In corporate America we trust? Despite perennial crisis, business reputations are rising
As people question authorities’ response to the pandemic, distrust of governments—in particular, the U.S. federal government—has gone up.
But what about that of corporations? Over the past year, they’ve been called upon to take action towards protecting the health of their employees and customers and addressing structural racial inequalities. Following the events on January 6, they’ve also been tasked to help reduce future violence. Look no further than Airbnb’s decision to cancel all D.C. reservations the week of Joe Biden’s inauguration.
RepTrak—a world leader in corporate brand measurement—provided Fortune Analytics exclusive access to its Reputation Scores of more than 100 businesses.* Historically, when companies see a rise in its RepTrak Reputation Score, that translates to better business outcomes.
Here’s what we found.
The numbers to know
5 in 7
- … industries saw their RepTrak Reputation Score rise during the pandemic.
- … is the pharmaceutical industry’s boost in its Reputation Score over the past 12 months. That was the biggest uptick—just ahead of No. 2’s food and beverage (+3.0).
- … is the airline industry’s drop in Reputation Score over the past 12 months. That’s the biggest industry dip. The hospitality industry (-0.9) was No. 2.
- … is Volkswagen’s three-year uptick in its Reputation Score. That’s the biggest jump by a single company during that period.
- … is the decline in Boeing’s Reputation Score over the past three years as it dealt with the fallout from 737 MAX crashes. That’s the biggest decline during that period.
The big picture
- The majority of industries saw their corporate reputations rise during the pandemic. Companies have become more involved in protecting their people’s health as well as addressing social movements. That coincides with a rise in corporate reputations, suggesting the public supports these business responses to 2020. RepTrak said it best: “The preservation of reputation is a win in a year as eventful as 2020. Companies did not merely survive but, in some cases, even made reputation inroads.”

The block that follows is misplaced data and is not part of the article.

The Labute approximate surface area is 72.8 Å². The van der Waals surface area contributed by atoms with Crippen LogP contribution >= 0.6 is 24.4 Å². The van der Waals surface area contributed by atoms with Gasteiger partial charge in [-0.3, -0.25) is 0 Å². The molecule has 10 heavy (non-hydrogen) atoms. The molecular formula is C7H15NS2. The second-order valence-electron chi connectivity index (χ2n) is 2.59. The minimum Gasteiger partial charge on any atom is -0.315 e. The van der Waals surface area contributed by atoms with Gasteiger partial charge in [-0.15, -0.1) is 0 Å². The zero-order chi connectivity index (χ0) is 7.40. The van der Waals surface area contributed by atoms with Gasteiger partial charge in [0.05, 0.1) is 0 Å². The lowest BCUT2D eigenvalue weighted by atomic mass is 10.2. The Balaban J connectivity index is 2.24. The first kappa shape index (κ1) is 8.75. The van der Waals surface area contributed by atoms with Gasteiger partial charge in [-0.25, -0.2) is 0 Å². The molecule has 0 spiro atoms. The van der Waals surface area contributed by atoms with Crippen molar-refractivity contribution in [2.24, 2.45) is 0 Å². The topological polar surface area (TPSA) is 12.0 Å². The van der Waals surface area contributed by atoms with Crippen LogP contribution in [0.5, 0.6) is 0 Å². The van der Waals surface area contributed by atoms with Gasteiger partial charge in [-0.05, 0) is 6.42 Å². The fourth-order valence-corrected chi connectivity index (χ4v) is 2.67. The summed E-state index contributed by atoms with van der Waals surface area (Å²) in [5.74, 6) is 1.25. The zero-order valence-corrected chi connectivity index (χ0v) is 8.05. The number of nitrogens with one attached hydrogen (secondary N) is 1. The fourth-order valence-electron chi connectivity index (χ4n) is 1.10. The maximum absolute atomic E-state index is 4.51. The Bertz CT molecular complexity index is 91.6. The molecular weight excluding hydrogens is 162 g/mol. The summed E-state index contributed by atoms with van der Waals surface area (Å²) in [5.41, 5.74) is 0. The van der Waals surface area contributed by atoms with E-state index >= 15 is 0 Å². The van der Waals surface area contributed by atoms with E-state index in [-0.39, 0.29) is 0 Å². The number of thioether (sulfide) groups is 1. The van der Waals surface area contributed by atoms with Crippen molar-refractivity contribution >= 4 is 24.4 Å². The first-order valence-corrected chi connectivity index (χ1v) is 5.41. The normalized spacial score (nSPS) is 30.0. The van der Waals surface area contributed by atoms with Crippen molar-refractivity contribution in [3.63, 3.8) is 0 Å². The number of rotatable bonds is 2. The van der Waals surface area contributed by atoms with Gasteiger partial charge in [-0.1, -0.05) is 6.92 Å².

A few deeper takeaways
Drug companies got a much-needed brand boost.
The public backlash to the pharmaceutical industry was fierce in recent years due to spiking drug prices as well as Big Pharma’s role in the opioid epidemic. You know things aren’t going well when Martin Shkreli, or “Pharma Bro,” becomes the face of your industry.
That reversed during the pandemic. The pharmaceutical industry saw a +4.2 point upward swing in its RepTrak Reputation Score. The industry came through when the economy and real lives were at stake: As I write this, Americans are receiving COVID-19 vaccines from Moderna and Pfizer.
Of the 14 industries that RepTrak measures, ten saw jumps in Reputation Scores. Some of those are industries that have become more ingrained into our lives, like technology (+1.3) and telecommunications (+2.4). And it appears people are rallying to support food and beverage companies (+3.0), which are currently struggling.
The tech boost is fading.
During this (involuntary) work-from-home experiment, tech companies, like Zoom and Slack, have become more central to our lives. Initially, tech saw a big boost in its RepTrak Reputation Scores. However, as the pandemic lingers, that boost is fading.
Why? My personal guess: We’re simply exhausted and frustrated by the tech-enabled lack of in-person interactions.
Netflix gains ground, and Volkswagen rebounds.
Ernest Bramah, an early 20th-century English author, once said, “A reputation for a thousand years may depend upon the conduct of a single moment.”
But for Volkswagen, its comeback story won’t take a millennium. In 2015, Volkswagen was busted for programming its cars to cheat emission standards, which came to be known as “Dieselgate.” However, over the past three years its RepTrak Reputation Score has jumped +3.90. That’s the biggest uptick among companies—suggesting it’s successfully repairing its image.
The second biggest jump went to Netflix (+3.25), which is benefiting greatly from a pandemic that keeps people at home. That uptick in reputation is critical for Netflix as it fights off competition from new streaming services like HBO Max, Disney+, Apple TV+, and NBC’s Peacock.
*Methodology: RepTrak calculates its Reputation Score by collecting data from company stakeholders (e.g. the general public, consumers, investors, employees, and regulators). RepTrak’s score is presented on a scale of 0–100. The company says: “It provides a way for companies to benchmark against their competitors, industry, geographies, and key stakeholders.”